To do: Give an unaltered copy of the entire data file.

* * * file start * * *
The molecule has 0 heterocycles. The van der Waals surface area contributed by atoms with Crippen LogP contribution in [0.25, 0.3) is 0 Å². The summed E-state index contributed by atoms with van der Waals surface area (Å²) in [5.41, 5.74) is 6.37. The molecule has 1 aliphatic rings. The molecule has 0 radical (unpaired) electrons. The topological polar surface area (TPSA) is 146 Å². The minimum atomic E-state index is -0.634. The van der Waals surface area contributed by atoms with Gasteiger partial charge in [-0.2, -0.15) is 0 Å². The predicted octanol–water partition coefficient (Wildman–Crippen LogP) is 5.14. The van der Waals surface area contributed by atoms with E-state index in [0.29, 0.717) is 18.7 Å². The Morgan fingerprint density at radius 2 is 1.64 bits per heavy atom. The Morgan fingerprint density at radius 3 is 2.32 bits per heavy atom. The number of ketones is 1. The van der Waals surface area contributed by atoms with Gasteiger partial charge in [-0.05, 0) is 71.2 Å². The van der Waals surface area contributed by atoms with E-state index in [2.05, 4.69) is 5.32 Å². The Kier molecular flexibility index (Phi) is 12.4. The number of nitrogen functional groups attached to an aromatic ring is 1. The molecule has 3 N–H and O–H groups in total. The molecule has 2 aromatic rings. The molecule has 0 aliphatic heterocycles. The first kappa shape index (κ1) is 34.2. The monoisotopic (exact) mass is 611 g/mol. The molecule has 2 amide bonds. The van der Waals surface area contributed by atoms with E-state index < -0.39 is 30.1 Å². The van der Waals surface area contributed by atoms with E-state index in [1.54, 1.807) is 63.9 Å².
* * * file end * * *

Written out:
The molecule has 0 heterocycles. The van der Waals surface area contributed by atoms with Crippen LogP contribution in [0.25, 0.3) is 0 Å². The summed E-state index contributed by atoms with van der Waals surface area (Å²) in [5.41, 5.74) is 6.37. The molecule has 1 aliphatic rings. The molecule has 0 radical (unpaired) electrons. The topological polar surface area (TPSA) is 146 Å². The minimum atomic E-state index is -0.634. The van der Waals surface area contributed by atoms with Gasteiger partial charge in [-0.2, -0.15) is 0 Å². The predicted octanol–water partition coefficient (Wildman–Crippen LogP) is 5.14. The van der Waals surface area contributed by atoms with E-state index in [0.29, 0.717) is 18.7 Å². The Morgan fingerprint density at radius 2 is 1.64 bits per heavy atom. The Morgan fingerprint density at radius 3 is 2.32 bits per heavy atom. The number of ketones is 1. The van der Waals surface area contributed by atoms with Gasteiger partial charge in [-0.05, 0) is 71.2 Å². The van der Waals surface area contributed by atoms with E-state index in [2.05, 4.69) is 5.32 Å². The Kier molecular flexibility index (Phi) is 12.4. The number of nitrogen functional groups attached to an aromatic ring is 1. The molecule has 3 N–H and O–H groups in total. The molecule has 2 aromatic rings. The molecule has 0 aliphatic heterocycles. The first kappa shape index (κ1) is 34.2. The monoisotopic (exact) mass is 611 g/mol. The molecule has 2 amide bonds. The van der Waals surface area contributed by atoms with E-state index < -0.39 is 30.1 Å². The van der Waals surface area contributed by atoms with E-state index in [1.54, 1.807) is 63.9 Å².